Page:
22 Jul 2013

Regurgitated squid and a piratical boarding.

The final ringing  trip of the season to Puffin Island took place Saturday with the objective being to mop up any un-ringed Guillemot and Razorbill chicks from the last two visits, ring some Kittiwake chicks, try to catch a few adults and ring some more gull chicks.

Unfortunately the news from the Island wasn't all good as the regular monitoring by Liverpool University  researchers suggested most of the Kittiwake nests had failed! Kittiwakes are on of the key indicator species of the health of our marine environments. Like terns they can't dive very deep so if there are no small fish near the surface they can't feed. These species are the first indicators of trouble - auks can dive  up to 80 m in search of food.  As Rachel said ' they're the canaries of the seabird colonies'.

In the case of the Puffin Island colonies it could be that the recent hot weather has meant the small fish have gone to deeper cooler water and can't be reached by the Kittiwakes. However, in the on going studies even a poor data set is important s owe duly met up at Beaumaris for the boat trip across in beautiful weather.

I was very sad to see so many Kittiwake nests deserted but we did manage to ring a few pulls and caught some adults to be colour ringed. The chicks have a habit of regurgitating their stomach contents all over you as a defence mechanism  and  I soon became immune to the smell of regurgitated squid! It was quite obvious what the parents had been feeding the youngsters on as you could see the tentacles in the vomit.

Lovely! Just what you need on a hot summers day. A covering of guano and Kittiwake vomit to act as a sun block. Reaching some of the nests required use of ladders and carrying these up and down the cliffs from site to site gave us a good workout.
                                                            Jon Green & Ian Lees with the scaling ladders.
A few Guillemot and Razorbill pullus were also ringed along with some adults although most of the youngsters have left the colonies and headed out to sea with their parents.
This little fella is sporting his shiny new auk ring ad hopefully will survive and return as a breeding adult in the future.
By now it was getting seriously hot and whilst moving between accessible parts of the colonies (some cliffs are to dangerous even for us to attempt!) we passed through the gull colonies so took the opportunity to catch a few gull chicks for ringing whilst getting bombarded by the adults from above. Both Herring Gull & Lesser Black-backed Gulls are species that have declined significantly in recent years so ringing is a vital part of the on going monitoring of these species to determine productivity & survival rates. It also gave us the opportunity to gain a few more scars to add to the collection. Herring & Lesser Black-backed Gull chicks can give a nasty peck but Greater Black-backs are real brutes.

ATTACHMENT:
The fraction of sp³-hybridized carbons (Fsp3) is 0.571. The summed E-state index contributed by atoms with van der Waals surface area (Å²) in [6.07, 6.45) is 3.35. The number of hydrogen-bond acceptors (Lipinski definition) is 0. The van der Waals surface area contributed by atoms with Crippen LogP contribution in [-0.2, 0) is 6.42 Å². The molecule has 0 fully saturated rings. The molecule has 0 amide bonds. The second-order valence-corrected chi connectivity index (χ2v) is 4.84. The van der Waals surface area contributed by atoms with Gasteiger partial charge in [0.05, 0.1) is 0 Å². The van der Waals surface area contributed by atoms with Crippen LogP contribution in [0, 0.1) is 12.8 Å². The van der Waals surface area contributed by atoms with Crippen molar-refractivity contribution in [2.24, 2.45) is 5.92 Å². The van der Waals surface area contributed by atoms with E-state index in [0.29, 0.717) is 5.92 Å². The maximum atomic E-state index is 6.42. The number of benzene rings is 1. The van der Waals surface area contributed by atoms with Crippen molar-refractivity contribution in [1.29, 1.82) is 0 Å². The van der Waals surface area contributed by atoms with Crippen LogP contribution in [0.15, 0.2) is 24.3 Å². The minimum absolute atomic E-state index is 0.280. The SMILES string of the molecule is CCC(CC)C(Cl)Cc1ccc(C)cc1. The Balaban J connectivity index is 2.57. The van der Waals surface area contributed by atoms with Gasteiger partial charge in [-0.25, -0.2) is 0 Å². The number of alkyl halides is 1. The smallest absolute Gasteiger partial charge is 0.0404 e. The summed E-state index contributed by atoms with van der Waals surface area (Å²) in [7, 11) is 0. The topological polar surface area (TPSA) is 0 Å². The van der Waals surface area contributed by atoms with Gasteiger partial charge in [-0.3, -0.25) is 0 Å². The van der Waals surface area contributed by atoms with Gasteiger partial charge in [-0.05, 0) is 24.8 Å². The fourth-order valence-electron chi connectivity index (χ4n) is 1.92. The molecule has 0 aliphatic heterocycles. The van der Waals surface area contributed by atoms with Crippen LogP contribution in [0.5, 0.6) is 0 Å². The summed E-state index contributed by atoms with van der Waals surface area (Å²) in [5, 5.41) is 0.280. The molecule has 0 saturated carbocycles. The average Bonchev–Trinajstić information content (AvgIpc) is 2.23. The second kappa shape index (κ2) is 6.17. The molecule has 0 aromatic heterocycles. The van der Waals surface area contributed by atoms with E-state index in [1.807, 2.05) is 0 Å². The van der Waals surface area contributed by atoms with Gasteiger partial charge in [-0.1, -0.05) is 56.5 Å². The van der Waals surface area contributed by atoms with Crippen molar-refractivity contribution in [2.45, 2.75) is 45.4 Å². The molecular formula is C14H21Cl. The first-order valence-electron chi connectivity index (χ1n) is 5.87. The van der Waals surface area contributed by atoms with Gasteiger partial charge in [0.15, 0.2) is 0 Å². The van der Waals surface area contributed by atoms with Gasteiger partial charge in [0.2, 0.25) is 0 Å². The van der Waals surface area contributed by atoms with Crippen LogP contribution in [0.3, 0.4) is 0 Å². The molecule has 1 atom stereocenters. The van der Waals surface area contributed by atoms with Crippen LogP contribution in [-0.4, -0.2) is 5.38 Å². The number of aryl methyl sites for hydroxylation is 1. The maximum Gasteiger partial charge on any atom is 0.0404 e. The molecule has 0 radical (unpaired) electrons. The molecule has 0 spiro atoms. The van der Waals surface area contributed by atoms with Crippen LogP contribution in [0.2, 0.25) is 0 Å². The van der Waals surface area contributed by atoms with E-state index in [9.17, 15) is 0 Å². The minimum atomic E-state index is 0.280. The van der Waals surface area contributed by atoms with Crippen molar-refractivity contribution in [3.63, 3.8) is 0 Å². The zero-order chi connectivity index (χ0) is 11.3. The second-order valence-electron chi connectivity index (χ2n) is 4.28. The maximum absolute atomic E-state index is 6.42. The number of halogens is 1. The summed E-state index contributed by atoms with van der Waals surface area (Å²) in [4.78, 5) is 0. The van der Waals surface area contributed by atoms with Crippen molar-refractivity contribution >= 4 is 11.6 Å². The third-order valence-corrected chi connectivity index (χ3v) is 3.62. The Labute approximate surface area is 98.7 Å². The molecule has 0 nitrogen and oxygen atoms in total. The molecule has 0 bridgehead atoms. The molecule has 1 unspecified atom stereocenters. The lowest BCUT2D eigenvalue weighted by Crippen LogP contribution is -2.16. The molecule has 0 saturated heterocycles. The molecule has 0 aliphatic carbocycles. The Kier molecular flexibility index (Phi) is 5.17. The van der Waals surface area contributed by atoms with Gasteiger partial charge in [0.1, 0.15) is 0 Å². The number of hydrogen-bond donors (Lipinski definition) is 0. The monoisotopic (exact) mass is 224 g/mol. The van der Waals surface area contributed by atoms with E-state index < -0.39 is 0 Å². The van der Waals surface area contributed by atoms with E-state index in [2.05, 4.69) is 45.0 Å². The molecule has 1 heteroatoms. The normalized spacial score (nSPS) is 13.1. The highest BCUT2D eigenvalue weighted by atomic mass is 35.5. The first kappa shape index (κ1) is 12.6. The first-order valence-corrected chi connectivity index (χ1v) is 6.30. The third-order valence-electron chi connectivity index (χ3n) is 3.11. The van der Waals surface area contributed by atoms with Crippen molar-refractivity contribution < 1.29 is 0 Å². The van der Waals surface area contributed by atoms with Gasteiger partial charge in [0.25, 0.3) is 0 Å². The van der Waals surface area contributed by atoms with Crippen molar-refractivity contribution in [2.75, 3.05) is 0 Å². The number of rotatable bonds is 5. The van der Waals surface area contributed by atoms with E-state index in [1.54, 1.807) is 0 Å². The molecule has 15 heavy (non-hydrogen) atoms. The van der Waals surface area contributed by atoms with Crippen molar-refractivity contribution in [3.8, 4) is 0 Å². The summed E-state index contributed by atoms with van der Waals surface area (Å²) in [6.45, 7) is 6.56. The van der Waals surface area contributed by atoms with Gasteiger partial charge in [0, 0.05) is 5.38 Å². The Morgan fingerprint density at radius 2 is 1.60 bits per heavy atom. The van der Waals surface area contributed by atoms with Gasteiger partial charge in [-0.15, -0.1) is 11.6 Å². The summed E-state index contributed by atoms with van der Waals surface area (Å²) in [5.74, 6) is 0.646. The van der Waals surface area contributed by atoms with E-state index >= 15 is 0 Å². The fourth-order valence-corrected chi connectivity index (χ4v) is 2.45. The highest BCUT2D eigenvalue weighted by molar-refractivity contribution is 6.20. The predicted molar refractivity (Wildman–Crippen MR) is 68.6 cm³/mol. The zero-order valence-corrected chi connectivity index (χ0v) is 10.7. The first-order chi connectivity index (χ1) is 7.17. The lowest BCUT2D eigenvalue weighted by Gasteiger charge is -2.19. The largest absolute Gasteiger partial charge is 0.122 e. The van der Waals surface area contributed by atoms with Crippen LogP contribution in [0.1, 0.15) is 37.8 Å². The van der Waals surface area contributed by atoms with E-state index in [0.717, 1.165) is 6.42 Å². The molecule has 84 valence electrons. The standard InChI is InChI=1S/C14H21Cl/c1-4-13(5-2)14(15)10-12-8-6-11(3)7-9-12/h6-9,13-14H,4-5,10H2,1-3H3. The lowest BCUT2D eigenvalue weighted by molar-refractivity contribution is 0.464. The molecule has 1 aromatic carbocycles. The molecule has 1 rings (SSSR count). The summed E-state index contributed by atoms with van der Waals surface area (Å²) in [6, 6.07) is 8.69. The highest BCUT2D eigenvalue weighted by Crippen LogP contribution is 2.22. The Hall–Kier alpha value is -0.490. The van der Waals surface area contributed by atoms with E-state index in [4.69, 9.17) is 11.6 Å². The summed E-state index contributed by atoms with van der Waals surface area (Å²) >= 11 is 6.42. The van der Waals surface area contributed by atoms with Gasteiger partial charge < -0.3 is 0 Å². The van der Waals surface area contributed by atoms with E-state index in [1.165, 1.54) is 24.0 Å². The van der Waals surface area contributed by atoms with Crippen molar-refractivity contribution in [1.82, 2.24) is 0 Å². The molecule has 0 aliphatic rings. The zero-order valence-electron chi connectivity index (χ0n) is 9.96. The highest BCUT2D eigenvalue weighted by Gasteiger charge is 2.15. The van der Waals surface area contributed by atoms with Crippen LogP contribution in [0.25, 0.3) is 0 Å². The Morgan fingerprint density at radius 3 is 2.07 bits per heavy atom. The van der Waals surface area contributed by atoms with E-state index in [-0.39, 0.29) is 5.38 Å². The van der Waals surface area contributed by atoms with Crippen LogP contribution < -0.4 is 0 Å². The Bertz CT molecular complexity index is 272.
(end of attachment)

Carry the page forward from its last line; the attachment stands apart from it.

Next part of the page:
LBB Gull (left) and herring Gull (right)

                                           Me ringing a Herring Gull - notice the finely scarred hands.
The thought of an ice cold beer was getting more and more enticing as the day wore on but unfortunately we got a message through from our boatman to say he couldn't pick us up until 19.30! We'd expected to be off well before then.  Hearts & spirits sank for awhile as everyone was looking forward to getting a good shower and a cold drink but who could stay disheartened for long in such a beautiful spot surrounded by seabirds, blue skies and azure seas.

Suddenly things changed as a phone call came through to say a local fisherman had been asked to pick us up in his rib and transport us to one of the Puffin Island cruise boats where we were to be given a lift back amongst unsuspecting tourists......Rather than having 3 hours to kill we now needed to be ready in minutes.
Piling all our gear aboard the rib we were ferried out to the cruise boat and boarded to sit amongst the tourists very aware of the fact we looked and smelt pretty horrific! Parents held children close as we sat giving off malodorous odours of eau de Kittiwake vomit, gull shit and auk guano with  hint of sunscreen and sweaty feet thrown in. With some of the passengers already looking decidedly sea sick as there was a slight swell running we could only apologise for interrupting their paid trip and then making them feel even worse by having to detour to collect us and then put up with the smell. Calamari anyone?
Luckily I've learned to take a spare set of clothes with me and the smelly ones were consigned to a bin bag once back at the car! A quick wash in the public toilets (note to Beaumaris council - no soap and no towels!), a flask of tea to keep me going on the way home and  I felt almost human again. With the aircon set to minimum I was home within an hour and within and hour and a half I was showered, changed,  shite covered cloths in the washing machine and sitting watching the cricket highlights with a cold beer.

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